Photo caption: Saumarez Homestead Property Manager Jarrad Stevenson, left, and Northern Tablelands MP Adam Marshall looking through some of the archives at Saumarez Homestead.
Tuesday, 24 January 2023
A PORTION of the iconic Saumarez Homestead’s vast treasure trove of historical records, photographs and letters from the very beginning of the Armidale district’s pastoral settlement are set to be preserved for future generations, thanks to a $48,592 grant from the State Government, Member for Northern Tablelands Adam Marshall announced today.
The funding, provided through the NSW Creative Capital Minor Works Fund, will help digitise one of the State’s most significant historical collections, making it available online for public access.
Mr Marshall said the project would feature the history of Saumarez Homestead through photographs, archival material, objects and furnishings, artworks and historic audio-visual content.
“Saumarez Homestead is a National Trust heritage-listed site, but also a unique cultural gem in our region, left almost completely intact when generously gifted to the community by the White family,” Mr Marshall said.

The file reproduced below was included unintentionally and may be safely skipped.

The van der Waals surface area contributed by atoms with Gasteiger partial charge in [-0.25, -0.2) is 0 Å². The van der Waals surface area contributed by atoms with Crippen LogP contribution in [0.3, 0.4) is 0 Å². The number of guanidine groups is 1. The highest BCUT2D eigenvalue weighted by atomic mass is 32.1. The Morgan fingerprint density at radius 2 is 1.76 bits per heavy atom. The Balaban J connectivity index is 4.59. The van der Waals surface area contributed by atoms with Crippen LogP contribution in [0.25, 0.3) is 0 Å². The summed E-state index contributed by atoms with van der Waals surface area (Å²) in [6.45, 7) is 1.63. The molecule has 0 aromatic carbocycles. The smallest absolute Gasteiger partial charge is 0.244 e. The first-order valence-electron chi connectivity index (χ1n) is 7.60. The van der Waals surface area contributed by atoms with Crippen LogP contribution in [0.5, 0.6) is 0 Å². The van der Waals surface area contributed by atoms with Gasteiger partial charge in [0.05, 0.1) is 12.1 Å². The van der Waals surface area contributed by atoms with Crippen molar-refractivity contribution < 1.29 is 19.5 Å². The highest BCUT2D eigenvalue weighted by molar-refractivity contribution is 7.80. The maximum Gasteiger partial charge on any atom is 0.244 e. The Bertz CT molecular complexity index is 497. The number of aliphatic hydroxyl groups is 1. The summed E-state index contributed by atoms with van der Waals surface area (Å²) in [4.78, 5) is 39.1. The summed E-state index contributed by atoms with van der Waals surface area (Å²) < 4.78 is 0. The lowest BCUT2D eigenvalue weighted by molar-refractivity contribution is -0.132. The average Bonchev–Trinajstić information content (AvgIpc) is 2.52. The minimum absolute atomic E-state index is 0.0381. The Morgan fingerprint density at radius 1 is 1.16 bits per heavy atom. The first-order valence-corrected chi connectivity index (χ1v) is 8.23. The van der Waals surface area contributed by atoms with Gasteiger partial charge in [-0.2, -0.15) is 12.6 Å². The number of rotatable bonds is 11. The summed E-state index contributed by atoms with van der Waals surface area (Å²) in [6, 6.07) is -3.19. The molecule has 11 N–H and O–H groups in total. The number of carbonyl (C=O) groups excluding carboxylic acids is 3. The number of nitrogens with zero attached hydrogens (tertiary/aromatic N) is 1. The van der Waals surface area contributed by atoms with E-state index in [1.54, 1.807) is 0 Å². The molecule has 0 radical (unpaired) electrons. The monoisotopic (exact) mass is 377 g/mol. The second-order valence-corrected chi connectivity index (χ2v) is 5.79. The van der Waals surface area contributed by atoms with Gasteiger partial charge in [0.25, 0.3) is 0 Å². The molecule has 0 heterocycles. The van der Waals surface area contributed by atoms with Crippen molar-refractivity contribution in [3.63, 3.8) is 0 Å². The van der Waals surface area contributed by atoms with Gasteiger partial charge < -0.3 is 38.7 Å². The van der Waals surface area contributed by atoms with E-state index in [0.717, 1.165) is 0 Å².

“With such a vast collection of items, digitising will preserve the items for future generations and also make them available to people all around the world.
“The White family built the homestead and occupied the property for more than 100 years and there are over 10,000 items that reveal this history – contributing to the social, economic and artistic development of the Armidale area.”
Mr Marshall said the digitisation of the Saumarez Homestead collection would be the catalyst for a broader digitisation program for the National Trust.
Chief Executive Officer of the National Trust Debbie Mills said the vision was to bring heritage to life and the funding would help make one of the State’s most significant collections accessible to all generations.
“The project will involve a core team of five people from the Saumarez Homestead property and the National Trust’s conservation team,” Mrs Mills said.
“It will have a wide benefit to the thousands of visitors to the property each year.
“The project is expected to take 12 months and will include input from conservation specialists in the Armidale area.”